Explaining the NBA’s Most Misunderstood Rules:
Defensive Three Seconds: A defensive player is not allowed inside the key area for more than three seconds unless he is guarding the player with the ball or is actively guarding any opponent. To be considered actively guarding, a defender must be within an arms length of his opponent. If an offensive player moves through the key, the defender must be within an arms length, and also move along with the offensive player. He can not just stand there and put his arms out to the new three-second count.
Goaltending: When a player shoots the ball, a defender may not touch the ball after it reaches its highest point. If so, the shot shall be ruled successful. A defender also can not touch a shot after it has hit the backboard and is going towards the rim, even if it is going up. Once the ball is on or directly above the rim, a defender can not touch the ball. If the ball is rolling on top of the rim, a defender can not touch the ball or the rim. If an offensive player touches the ball in any of the above circumstances, basket interference shall be riled and no points can be scored. Once the ball rolls to the outside of the rim, the shot is over and anyone can touch the ball.
Substitutions: During a full timeout all players may be substituted for. During a 20-second timeout, only one player may be replaced by the team calling the timeout. Only then can the other team make a substitution. If the calling team does not replace one player, the opponent may not make a substitution. All players may be removed if the 20- second timeout is called in the last two minutes of the fourth period or last two minutes of overtime. Once a player enters the game he must remain in the game until the ball is legally touched, a foul is committed, there is a change of possession, or for administration of the blood rule.
Hand Checking: A defender may not place and keep his hand on an opponent unless he is in the area near the basket with his back to the basket. A defender may momentarily touch an opponent with his hand anywhere on the court as long as it does not affect the opponent’s movement (speed, quickness, balance, rhythm).
Clear Path to the Basket: If a fast break starts in a team’s backcourt and a defender fouls any offensive player when the team is going to score an easy basket, a clear path foul has occurred. When the foul happens, no defender can be ahead of the ball where he could defend against the easy basket.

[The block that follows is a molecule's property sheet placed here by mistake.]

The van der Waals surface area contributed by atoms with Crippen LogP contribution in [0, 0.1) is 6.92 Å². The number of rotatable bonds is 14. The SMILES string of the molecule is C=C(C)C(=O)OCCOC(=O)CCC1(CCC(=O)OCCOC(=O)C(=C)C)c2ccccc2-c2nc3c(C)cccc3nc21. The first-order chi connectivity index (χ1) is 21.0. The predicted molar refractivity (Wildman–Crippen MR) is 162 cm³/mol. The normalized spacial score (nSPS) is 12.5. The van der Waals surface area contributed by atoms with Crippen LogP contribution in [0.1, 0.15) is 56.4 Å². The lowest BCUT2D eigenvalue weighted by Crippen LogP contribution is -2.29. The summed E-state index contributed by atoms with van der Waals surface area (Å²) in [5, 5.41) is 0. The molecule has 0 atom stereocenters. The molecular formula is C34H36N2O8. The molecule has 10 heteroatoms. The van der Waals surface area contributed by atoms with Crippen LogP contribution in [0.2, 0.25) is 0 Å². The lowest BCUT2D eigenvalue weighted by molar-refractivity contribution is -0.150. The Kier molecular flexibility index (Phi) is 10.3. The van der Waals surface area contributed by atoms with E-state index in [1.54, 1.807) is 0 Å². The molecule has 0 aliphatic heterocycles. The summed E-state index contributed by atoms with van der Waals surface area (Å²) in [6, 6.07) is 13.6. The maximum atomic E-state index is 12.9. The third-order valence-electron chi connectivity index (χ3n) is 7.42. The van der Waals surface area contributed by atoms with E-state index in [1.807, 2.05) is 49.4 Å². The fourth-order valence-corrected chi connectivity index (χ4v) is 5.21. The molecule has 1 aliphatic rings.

Flagrant Fouls: These fouls are considered unnecessary and/or excessive. There are two types of flagrant fouls, 1 and 2. A flagrant 1 is unnecessary contact. This is usually when a defensive player swings and makes hard contact with the offensive player or makes hard contact and then follows through. A flagrant foul 2 is unnecessary and excessive contact. This usually has a swinging motion, hard contact, and a follow through. Both fouls carry a penalty of two free throws and the team that was fouled retains possession. A flagrant foul 2 also results in an ejection of the player committing the foul. A player also is ejected if he commits two flagrant foul penalty 1’s.
Illegal Screens/Picks: A screen or pick is when an offensive player gets to a legal position on the court in the path of a defender for the purpose of slowing down the defender or making him change direction. An illegal screen/pick is when the defender does not get into a legal position. When picking a stationary opponent from the backside, you must give that player a step to stop and /or change direction since he cannot see you. If the opponent is moving, you must get to your position and give him enough distance to stop and/or change direction. The speed of the player will determine the distance. You cannot just jump in front of a player at the last second.
Blocks/Charge: A block/charge foul occurs when a defender tries to get in front of his man to stop him from going in that direction. If he does not get into a legal defensive position and contact occurs, it is a blocking foul. If he gets to a legal position and the offensive player runs into him it is an offensive foul. In both situations, if the contact is minimal, no foul may be called. To get into a legal position defending against the dribbler, the defender just needs to get in front of him. On a drive to the basket, the defender must get to his position before the shooter starts his upward shooting motion. For most other cases, the defender must get into position and allow enough distance for the offensive player to stop and/or change direction.
Restricted Area: Any player may be in the “restricted area” if the offensive player receives the ball in the lower defensive box. If contact between players takes place on this type of play it does not necessarily mean a foul has been committed. The official must judge whether the contact is negligible and/or incidental, judging each situation separately.
Traveling: To start a dribble, the ball must be released from a player’s hand before his pivot foot leaves the floor or he has committed a traveling violation. A player who receives the ball while in progress or upon completing his dribble is allowed a one-two count after gathering the ball and preparing to stop, pass or shoot. A player, who falls to the floor while holding the ball or while coming to a stop, may not gain an advantage by sliding on the floor. A player who attempts a shot may not be the first to touch the ball if it fails to touch the backboard, rim or another player.
Incidental Contact: The mere fact that contact occurs does not mean a foul has been committed. Players are allowed to contact other players when reaching for a loose ball, or when performing normal offensive and defensive movements. The hand is considered “ part of the ball” when it is in contact with the ball and contact with a players hand when it is in contact with the ball is not a foul.